WHEN Dr Rowena Knoesen’s seven-year-old daughter asked her recently if cows’ milk would be safe to drink if they grazed on land also used for coal seam gas mining, she couldn’t give her an answer.
While Dr Knoesen acknowledges the need for energy, she doesn’t think it should come at the expense of food or water.
A member of Doctors for the Environment, Dr Knoesen was one of three speakers at a Coal Seam Gas Wellington Awareness Group meeting held in Sale on Monday, which was attended by more than 60 people.
She discussed some of the medical side effects that she and her colleagues witnessed in Queensland and New South Wales where CSG mining occurs.
As these symptoms (rashes, nose bleeds, asthma-like symptoms in children with no history of the disease) could be caused by a range of illnesses, she said governments were unwilling to connect them to CSG development.
She, like Dr Gavin Mudd, an environmental engineer and senior lecturer at Monash University, believes that the Victorian Government’s moratorium should hold until there is sufficient data on health and environmental impacts.
They both had to rely on statistics from the United States relevant to CSG and shale mining to conduct their presentations, because in Australia there is no data.
Dr Mudd said the different rock formations in Gippsland made it difficult to predict all the consequences of CSG mining without independent monitors testing a broad range of sites.
He was concerned about the impact CSG mining might have on aquifers which supply drinking water.
Dr Mudd wants greater monitoring at test sites for better scrutiny.
Esso’s public and government affairs manager Chris Welberry was an unscheduled fourth speaker, attempting to allay community concerns.
He said Esso would not proceed until it knew it was safe, and would take all necessary precautions in the event of CSG mining and fracking.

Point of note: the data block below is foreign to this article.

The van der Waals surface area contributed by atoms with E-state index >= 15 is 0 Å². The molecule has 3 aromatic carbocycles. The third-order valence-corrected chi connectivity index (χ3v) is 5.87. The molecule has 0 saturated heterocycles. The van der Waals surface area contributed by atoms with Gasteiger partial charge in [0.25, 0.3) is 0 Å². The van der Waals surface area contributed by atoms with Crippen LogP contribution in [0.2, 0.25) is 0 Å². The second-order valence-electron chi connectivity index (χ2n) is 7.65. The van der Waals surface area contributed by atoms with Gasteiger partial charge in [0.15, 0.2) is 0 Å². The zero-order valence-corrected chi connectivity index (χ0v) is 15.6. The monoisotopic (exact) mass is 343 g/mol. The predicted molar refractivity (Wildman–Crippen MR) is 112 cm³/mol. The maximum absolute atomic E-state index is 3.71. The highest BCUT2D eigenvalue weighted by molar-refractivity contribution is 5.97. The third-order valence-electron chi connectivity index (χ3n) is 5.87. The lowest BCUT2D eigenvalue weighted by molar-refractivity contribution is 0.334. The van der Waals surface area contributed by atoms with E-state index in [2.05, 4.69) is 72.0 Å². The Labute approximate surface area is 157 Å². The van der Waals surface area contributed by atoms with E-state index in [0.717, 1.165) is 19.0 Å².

Nicholas Croggon, a solicitor from the Environmental Defenders Office, explained the legal processes of applying for exploration and mining permits.
He said because mineral resources belonged to the government, different laws applied with respect to the rights of landholders.
He said that it was important for landholders to ask for information and they had a right to see exploration licenses and work plans intended for their properties.
While at this stage farmers can ‘Lock the Gate’ in protest, he said things could change in the future.
If that is the case, anyone opposed to companies exploring or mining on their land should write a detailed letter to their local minister outlining their concerns and objections, and seek legal advice.
Anyone with concerns is urged to contact the Environmental Defenders Office by logging onto www.edovic.org.au
The Coal Seam Gas Wellington Awareness Group would like to establish itself as the community watchdog on this issue, saying it wants farmers to know they are not alone.
Anyone wanting more information about the issue can email them at csg email@example.com